Jeff Hester | 52
Jeff is the general manager at BME Mechanical & Electric. He is the proud husband to Rebecca, father of five children and four dogs. After getting married and having children, Jeff recalls how easy it was to fall into unhealthy eating habits. “It seemed like we were always celebrating a birthday, so birthday cake seemed to be my favorite dessert there for a while,” he recalled.
“I was up to a 36 inch waist and had to buy new khakis back in 1996, so I decided enough is enough and I joined a gym and started watching my diet a bit more,” he said.
The hard work paid off. Jeff enjoys doing a variety of different workouts to keep in shape, from boot camps and crossfit to cycling classes at Cycle You. “I like to switch it up as I think I get bored or just want to do different things to keep it interesting as well as hit different muscle groups and keep my body guessing,” said Jeff.
Fitness has become a stress reliever for Jeff, keeping him mentally and physically balanced. His biggest motivation is his family. He said, “I want to be around to see my children have children and be a good example for them.”
Jeff’s biggest fitness accomplishment, he said, “was reducing my overall BMI and cholesterol and maintaining a healthy lifestyle for the last 10 years.” His goals for the next 10 years include competing in obstacle course racing.
Michelle Mulligan | 47
Michele is familiar with the pressure that comes with wanting to lose weight. In her late 30s, she was diagnosed with Type 2 Diabetes, high blood pressure and a low lung function of 64%, all of which made daily tasks challenging. “My biggest motivation is that 3 years ago, I couldn’t stand for more than 2 to 3 minutes or walk more than about 100 yards without being in severe pain and gasping for air,” she explained. Since then, Michele has lost 150 pounds, and she isn’t stopping there!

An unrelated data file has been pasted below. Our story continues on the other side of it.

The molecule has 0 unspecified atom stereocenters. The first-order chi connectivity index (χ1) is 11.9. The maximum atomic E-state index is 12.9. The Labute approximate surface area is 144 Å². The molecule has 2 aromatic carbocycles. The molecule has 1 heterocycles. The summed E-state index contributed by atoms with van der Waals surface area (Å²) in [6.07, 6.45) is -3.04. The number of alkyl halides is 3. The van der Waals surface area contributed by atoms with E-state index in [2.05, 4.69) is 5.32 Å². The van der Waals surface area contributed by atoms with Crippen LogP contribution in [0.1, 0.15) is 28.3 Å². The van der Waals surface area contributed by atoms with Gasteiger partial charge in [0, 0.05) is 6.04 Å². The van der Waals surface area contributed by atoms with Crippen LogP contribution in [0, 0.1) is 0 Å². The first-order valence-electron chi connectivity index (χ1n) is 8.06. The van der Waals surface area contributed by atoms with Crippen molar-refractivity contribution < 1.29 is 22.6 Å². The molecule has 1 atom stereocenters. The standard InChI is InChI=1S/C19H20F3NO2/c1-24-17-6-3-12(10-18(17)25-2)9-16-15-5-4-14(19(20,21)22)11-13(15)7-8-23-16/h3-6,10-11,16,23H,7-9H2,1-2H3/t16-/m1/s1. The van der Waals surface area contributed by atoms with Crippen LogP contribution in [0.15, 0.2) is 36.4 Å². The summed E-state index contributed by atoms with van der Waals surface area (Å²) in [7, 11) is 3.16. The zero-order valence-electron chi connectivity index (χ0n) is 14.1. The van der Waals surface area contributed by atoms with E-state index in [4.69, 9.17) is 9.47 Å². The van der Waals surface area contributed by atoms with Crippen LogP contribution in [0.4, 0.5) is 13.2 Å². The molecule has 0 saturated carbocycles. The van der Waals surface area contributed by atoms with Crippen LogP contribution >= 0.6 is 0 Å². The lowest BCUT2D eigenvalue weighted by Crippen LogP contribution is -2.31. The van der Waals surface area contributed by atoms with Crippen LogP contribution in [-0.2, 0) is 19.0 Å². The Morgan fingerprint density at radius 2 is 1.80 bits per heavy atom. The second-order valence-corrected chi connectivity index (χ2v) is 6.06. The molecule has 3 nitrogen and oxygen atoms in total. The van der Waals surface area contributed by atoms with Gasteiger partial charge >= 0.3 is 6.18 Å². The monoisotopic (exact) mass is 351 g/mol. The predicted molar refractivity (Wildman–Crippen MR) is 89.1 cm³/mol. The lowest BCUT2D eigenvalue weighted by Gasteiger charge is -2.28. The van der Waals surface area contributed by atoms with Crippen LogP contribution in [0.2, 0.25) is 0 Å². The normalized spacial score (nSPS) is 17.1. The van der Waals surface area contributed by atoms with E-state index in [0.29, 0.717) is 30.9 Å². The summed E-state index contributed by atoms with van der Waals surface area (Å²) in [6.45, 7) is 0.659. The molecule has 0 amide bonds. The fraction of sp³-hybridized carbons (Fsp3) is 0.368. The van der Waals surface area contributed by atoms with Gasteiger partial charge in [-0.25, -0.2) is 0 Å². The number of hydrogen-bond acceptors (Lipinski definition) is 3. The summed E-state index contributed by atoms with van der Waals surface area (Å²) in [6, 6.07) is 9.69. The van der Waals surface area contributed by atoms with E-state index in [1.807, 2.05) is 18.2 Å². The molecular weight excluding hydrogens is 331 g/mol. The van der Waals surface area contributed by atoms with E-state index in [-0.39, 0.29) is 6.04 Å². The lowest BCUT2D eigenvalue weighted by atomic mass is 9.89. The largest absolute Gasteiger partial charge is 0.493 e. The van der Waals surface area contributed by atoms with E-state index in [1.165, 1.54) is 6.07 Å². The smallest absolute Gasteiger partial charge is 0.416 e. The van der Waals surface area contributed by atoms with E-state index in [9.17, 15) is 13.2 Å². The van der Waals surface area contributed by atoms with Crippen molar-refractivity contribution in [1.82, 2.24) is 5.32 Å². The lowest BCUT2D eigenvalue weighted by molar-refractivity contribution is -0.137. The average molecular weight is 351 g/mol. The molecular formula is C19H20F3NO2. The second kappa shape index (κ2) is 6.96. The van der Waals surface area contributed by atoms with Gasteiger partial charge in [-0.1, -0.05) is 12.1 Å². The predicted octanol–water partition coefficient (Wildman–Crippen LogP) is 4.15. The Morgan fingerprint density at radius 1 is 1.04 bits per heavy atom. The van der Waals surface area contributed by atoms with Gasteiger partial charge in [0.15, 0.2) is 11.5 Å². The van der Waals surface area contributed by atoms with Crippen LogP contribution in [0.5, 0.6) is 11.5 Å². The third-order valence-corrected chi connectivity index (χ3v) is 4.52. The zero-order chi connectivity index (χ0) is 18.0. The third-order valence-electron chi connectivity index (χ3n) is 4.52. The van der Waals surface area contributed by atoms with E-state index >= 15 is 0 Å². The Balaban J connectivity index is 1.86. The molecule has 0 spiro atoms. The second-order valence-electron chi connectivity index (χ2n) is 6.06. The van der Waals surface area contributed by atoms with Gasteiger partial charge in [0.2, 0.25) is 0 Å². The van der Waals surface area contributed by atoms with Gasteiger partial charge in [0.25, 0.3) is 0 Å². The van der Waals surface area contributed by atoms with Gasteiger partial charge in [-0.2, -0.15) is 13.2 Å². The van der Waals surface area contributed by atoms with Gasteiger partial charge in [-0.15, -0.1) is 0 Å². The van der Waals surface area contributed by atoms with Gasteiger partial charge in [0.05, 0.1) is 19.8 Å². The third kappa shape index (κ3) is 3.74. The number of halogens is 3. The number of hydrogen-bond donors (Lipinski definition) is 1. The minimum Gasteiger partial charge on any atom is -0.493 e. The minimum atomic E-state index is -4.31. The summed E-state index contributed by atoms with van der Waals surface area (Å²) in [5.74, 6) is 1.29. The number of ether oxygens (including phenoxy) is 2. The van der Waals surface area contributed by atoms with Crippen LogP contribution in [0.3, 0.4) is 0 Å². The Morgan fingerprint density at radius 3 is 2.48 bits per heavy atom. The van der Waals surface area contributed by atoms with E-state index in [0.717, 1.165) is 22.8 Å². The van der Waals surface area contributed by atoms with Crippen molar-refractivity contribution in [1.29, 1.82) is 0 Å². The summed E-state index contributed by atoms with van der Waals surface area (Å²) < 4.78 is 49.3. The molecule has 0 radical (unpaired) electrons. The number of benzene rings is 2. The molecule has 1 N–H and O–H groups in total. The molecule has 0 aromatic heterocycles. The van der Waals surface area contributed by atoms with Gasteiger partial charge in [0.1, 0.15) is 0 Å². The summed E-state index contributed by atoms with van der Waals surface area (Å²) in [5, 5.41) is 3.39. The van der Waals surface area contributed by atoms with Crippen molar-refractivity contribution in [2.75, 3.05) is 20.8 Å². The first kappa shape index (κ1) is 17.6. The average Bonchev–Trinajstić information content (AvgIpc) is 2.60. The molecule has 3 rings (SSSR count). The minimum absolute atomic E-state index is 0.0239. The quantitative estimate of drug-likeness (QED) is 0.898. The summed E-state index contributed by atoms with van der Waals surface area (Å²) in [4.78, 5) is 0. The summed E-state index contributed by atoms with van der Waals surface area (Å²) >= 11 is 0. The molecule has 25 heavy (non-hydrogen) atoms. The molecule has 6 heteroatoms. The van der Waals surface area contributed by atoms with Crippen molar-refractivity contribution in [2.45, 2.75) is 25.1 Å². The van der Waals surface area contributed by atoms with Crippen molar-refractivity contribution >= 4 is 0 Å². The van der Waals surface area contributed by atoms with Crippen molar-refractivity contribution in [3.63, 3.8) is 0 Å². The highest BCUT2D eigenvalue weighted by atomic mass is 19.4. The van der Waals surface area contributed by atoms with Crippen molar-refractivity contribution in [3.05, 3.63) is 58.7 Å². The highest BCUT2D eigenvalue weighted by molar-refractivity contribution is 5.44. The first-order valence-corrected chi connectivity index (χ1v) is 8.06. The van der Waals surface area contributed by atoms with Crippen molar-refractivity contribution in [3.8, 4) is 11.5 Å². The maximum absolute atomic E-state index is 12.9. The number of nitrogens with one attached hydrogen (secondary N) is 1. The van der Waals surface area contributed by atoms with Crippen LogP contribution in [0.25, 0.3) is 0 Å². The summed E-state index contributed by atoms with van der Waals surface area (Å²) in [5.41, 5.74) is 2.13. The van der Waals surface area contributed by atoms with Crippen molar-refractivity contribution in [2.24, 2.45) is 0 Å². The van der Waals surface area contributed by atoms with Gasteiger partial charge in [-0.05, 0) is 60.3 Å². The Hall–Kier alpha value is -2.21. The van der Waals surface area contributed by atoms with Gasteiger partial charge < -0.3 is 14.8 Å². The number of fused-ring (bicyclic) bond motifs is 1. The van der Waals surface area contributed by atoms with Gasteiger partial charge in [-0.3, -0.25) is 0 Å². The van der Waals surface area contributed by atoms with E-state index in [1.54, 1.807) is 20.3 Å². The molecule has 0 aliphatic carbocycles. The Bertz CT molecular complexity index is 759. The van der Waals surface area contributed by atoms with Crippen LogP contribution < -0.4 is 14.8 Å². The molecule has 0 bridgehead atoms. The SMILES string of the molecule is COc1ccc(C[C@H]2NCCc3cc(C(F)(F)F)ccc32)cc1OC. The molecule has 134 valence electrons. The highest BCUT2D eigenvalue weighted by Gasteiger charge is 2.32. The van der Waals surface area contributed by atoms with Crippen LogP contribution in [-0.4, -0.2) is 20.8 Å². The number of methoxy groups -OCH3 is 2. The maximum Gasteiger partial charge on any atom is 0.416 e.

Having competed in cheerleading, track and swimming in high school, Michele understands the importance of consistency and working towards an end goal. “I think fitness has been key to helping me lose my weight. It helps my stress levels, gives me energy, and gives me goals to work toward.” Michele’s motivation to work out daily is fueled by her encouraging trainer, who challenges her with HIIT (high intensity interval training) and Crossfit. “I work out like it’s a job I get paid for. It is something that I have made my top priority–no excuses,” she said. “Excuses got me where I was: I don’t use them anymore!”
Today, having increased her lung function back to 98%, Michele celebrates her health by competing in 5ks and participating in events such as the Lexington Fireman Memorial Stair Climb. Her biggest accomplishment to date is summiting a mountain in Alaska in 2016. When Michele reached the top, she thought to herself, “3 years ago, you couldn’t walk to your mailbox, but today you climbed a mountain.”
To anyone having doubts about getting started on their weight loss journey, Michele encourages them to start slow but stay steady, make fitness a priority, and find what works for them.